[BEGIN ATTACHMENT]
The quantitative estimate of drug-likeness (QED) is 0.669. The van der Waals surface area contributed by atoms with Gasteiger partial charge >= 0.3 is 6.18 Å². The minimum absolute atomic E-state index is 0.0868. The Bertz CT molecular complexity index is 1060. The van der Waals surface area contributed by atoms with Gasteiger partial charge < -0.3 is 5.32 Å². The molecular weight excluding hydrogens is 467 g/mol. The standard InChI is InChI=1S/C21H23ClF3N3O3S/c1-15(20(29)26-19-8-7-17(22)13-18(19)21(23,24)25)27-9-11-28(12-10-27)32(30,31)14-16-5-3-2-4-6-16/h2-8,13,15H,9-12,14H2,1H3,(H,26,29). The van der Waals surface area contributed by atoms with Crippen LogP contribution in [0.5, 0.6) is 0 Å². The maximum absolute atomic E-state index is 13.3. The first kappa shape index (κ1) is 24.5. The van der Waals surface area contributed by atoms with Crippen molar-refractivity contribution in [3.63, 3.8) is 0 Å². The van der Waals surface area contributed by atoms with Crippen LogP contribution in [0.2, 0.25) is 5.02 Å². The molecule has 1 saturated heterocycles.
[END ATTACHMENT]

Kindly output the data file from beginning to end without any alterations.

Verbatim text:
The quantitative estimate of drug-likeness (QED) is 0.669. The van der Waals surface area contributed by atoms with Gasteiger partial charge >= 0.3 is 6.18 Å². The minimum absolute atomic E-state index is 0.0868. The Bertz CT molecular complexity index is 1060. The van der Waals surface area contributed by atoms with Gasteiger partial charge < -0.3 is 5.32 Å². The molecular weight excluding hydrogens is 467 g/mol. The standard InChI is InChI=1S/C21H23ClF3N3O3S/c1-15(20(29)26-19-8-7-17(22)13-18(19)21(23,24)25)27-9-11-28(12-10-27)32(30,31)14-16-5-3-2-4-6-16/h2-8,13,15H,9-12,14H2,1H3,(H,26,29). The van der Waals surface area contributed by atoms with Crippen LogP contribution in [0.5, 0.6) is 0 Å². The maximum absolute atomic E-state index is 13.3. The first kappa shape index (κ1) is 24.5. The van der Waals surface area contributed by atoms with Crippen molar-refractivity contribution in [3.63, 3.8) is 0 Å². The van der Waals surface area contributed by atoms with Crippen LogP contribution in [0.2, 0.25) is 5.02 Å². The molecule has 1 saturated heterocycles.